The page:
This is the second of two stories detailing "July Madness," women's college basketball recruiting season. Today's story follows Pioneer's Joelle Connelly.
STATE COLLEGE, Pa. -- Summer vacations for the Connelly family have revolved around basketball tournaments for the past few years. This year, the first week of July found them at Penn State University for the Blue Chip Basketball USA Invitational.
Joelle Connelly, a senior to be at Pioneer and the reigning Buffalo News Player of the Year, had her own cheering section as her parents, her younger siblings and her grandfather made the trip to watch her play nine games in five days with her AAU team -- the Crystal City Stars.
Such is the life of trying to earn a college basketball scholarship. July is the audition month for would-be college players.
It's a total commitment, from Joelle and the family, with the hopes that the extra exposure will earn her a scholarship at a high level Division I school.
Right now, plenty of schools are knocking on her door but the process is long and involved and simultaneously fun and frustrating.
The Crystal City Stars began their Penn State experience on July 5, playing on one of four courts set up in a building that houses the college's indoor track.
Division I coaches aren't allowed to watch games until July 6, when the sanctioned NCAA evaluation period begins so the teams played just once on opening day -- a nice calm before the storm of two games every day for the next four days.
After Connelly jumps center, she and her team dominate the game. At 6-foot-2 with a strong, muscular body, she's the biggest post player on the floor, able to throw up a hook shot or make a low-post move at will.
Her team won in a blowout -- 99-18. Not all these games are this easy and afterward, Connelly wasn't thrilled with the way the game went. Easy wins don't impress college coaches and that's what these summer tournaments are all about.
It was at an AAU event last year that coaches from Georgetown spotted her and began recruiting her. The University of Massachusetts, Canisius and St. Bonaventure are among the schools vying for Connelly, though NCAA rules prohibit coaches from making public comments about potential recruits.
The process for the athlete can seem endless, beginning with summer ball at a young age. Connelly began playing on AAU teams when she was 10 years old. As she got older, and the stakes got higher, she played even more.
This weekend marked the sixth tournament of the summer for Connelly, though she gets a bit of a break in the middle of the month before going to U.S. Junior Nationals in Washington, D.C., starting July 22.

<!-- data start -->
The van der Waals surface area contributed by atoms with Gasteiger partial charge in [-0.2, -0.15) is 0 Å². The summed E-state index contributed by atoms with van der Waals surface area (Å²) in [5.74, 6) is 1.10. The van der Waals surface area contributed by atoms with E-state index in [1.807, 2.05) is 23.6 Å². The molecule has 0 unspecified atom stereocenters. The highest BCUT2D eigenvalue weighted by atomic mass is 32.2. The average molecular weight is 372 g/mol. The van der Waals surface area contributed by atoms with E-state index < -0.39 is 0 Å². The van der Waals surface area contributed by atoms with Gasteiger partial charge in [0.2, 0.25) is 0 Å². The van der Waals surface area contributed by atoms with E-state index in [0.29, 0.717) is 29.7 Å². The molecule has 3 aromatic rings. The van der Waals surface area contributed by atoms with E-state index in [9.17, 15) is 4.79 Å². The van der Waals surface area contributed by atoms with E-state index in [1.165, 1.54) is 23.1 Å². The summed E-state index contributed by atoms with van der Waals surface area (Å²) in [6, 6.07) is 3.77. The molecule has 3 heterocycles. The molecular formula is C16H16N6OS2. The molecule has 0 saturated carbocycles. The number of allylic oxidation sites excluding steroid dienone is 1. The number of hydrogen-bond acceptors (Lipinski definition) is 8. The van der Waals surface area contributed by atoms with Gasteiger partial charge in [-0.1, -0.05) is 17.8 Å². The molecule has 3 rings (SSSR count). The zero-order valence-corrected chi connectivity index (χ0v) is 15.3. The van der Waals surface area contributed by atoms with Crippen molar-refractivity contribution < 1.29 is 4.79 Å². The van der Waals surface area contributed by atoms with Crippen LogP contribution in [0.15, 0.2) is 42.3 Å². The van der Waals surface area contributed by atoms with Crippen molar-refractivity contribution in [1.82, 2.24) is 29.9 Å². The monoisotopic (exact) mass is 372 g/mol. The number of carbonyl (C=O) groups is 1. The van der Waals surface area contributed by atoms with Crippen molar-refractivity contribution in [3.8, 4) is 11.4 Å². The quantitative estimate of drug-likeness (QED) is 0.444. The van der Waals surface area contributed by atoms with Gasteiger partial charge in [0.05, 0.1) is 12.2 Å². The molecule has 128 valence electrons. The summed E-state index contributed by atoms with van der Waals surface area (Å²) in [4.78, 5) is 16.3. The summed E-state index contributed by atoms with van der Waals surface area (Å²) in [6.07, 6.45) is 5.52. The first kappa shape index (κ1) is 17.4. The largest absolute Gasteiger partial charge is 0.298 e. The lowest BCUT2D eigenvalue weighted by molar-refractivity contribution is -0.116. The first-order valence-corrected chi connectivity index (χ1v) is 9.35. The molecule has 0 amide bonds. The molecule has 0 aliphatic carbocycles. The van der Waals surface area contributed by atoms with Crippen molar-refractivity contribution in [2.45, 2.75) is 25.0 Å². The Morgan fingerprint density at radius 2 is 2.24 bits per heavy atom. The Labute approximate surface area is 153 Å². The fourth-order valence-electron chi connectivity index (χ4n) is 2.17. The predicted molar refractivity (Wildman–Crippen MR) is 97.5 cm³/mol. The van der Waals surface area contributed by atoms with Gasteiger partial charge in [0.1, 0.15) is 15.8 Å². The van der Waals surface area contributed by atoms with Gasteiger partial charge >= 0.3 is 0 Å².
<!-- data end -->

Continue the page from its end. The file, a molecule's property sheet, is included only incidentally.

"It's basketball 24-7," Connelly said. "It's basically pretty busy. Usually where you get your most exposure is through AAU. I usually get letters [from college coaches] after [the AAU season] because no one goes out to Pioneer to watch people play."
Those letters came piling in after her last AAU season. Since the start of her junior year, Connelly has received more than 600 pieces of mail.
"When I first started it was real exciting but then I got a little overwhelmed -- especially when the phone calls started coming in," Connelly said. "I'd get three or four phone calls a day and I'm used to playing with my friends, hanging out, but then you have to take the time to do that. That was really overwhelming but I like it a lot more now."
Connelly's team won its first three games but had to face a young and highly talented team from New Jersey on the third day of the tournament. The far baseline of the auxiliary gym was packed with college coaches fine-tuning their assessments, making plays for the seniors and evaluating the young players. The summer AAU season is when high school freshmen and sophomores start making impressions on college coaching staffs. This is where they get noticed.
The game was tight through the first 16-minute half but the younger Jersey team pulled away in the second half and won by around 20 points. Connelly played well in the low post but the guards were overmatched.
Still, losing games isn't necessarily a bad thing. It can show a player's character.
"It's tough because the kids play so much they often become numb to losing," Canisius coach Terry Zeh said. "I don't want to see a kid pout, but I want to see the look on their face that they want to win."
Burnout is a factor and the Connellys take that possibility seriously with their daughter.
"We tell her in August she doesn't have to touch a basketball," her mother, Debbie, said.
Once the whirlwind of July is complete, Connelly will again field phone calls and e-mails from coaches and start weighing her scholarship options. While she would like to make a verbal commitment this summer, her family is urging her to wait until after she makes her official visits in September.
"I want to sort of get out of our area, but my family doesn't want me to," Connelly said. "I'm still open. I'm still looking at the local colleges so we'll see. I don't know where I'm going to go. I'm looking more at basketball because I don't know what I'm going to do when I get older. I'd like to play professionally overseas after college so I'll probably pick a school that fits best for basketball."